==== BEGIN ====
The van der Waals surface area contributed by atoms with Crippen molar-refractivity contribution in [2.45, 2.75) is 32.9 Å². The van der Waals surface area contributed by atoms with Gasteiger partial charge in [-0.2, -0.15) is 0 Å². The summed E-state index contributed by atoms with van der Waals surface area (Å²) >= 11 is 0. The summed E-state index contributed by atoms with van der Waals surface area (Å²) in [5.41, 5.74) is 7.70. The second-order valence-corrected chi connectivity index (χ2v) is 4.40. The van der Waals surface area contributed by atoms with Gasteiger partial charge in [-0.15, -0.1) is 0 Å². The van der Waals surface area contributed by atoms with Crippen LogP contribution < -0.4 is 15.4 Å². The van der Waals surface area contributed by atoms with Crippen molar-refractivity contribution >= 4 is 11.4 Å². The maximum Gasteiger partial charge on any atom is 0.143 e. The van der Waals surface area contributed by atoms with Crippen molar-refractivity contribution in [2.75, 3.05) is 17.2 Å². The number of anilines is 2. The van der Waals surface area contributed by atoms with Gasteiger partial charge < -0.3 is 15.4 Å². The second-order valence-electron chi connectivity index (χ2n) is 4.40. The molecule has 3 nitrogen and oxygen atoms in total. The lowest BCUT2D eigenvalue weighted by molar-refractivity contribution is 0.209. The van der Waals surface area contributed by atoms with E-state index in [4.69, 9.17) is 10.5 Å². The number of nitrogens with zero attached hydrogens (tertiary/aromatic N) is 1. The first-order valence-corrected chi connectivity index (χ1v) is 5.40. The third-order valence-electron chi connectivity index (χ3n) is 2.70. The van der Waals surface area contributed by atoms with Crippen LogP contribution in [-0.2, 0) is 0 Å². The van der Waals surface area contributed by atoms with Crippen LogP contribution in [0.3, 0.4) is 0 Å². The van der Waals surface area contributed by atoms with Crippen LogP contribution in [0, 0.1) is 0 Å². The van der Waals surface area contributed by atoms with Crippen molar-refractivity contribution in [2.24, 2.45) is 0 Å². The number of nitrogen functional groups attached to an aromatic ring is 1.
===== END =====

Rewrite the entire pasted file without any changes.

The van der Waals surface area contributed by atoms with Crippen molar-refractivity contribution in [2.45, 2.75) is 32.9 Å². The van der Waals surface area contributed by atoms with Gasteiger partial charge in [-0.2, -0.15) is 0 Å². The summed E-state index contributed by atoms with van der Waals surface area (Å²) >= 11 is 0. The summed E-state index contributed by atoms with van der Waals surface area (Å²) in [5.41, 5.74) is 7.70. The second-order valence-corrected chi connectivity index (χ2v) is 4.40. The van der Waals surface area contributed by atoms with Gasteiger partial charge in [-0.15, -0.1) is 0 Å². The van der Waals surface area contributed by atoms with Crippen LogP contribution < -0.4 is 15.4 Å². The van der Waals surface area contributed by atoms with Crippen molar-refractivity contribution >= 4 is 11.4 Å². The maximum Gasteiger partial charge on any atom is 0.143 e. The van der Waals surface area contributed by atoms with Crippen molar-refractivity contribution in [2.75, 3.05) is 17.2 Å². The number of anilines is 2. The van der Waals surface area contributed by atoms with Gasteiger partial charge < -0.3 is 15.4 Å². The second-order valence-electron chi connectivity index (χ2n) is 4.40. The molecule has 3 nitrogen and oxygen atoms in total. The lowest BCUT2D eigenvalue weighted by molar-refractivity contribution is 0.209. The van der Waals surface area contributed by atoms with E-state index in [4.69, 9.17) is 10.5 Å². The number of nitrogens with zero attached hydrogens (tertiary/aromatic N) is 1. The first-order valence-corrected chi connectivity index (χ1v) is 5.40. The third-order valence-electron chi connectivity index (χ3n) is 2.70. The van der Waals surface area contributed by atoms with Crippen LogP contribution in [-0.2, 0) is 0 Å². The van der Waals surface area contributed by atoms with Crippen LogP contribution in [0.3, 0.4) is 0 Å². The van der Waals surface area contributed by atoms with Crippen LogP contribution in [0, 0.1) is 0 Å². The van der Waals surface area contributed by atoms with Crippen molar-refractivity contribution in [2.24, 2.45) is 0 Å². The number of nitrogen functional groups attached to an aromatic ring is 1.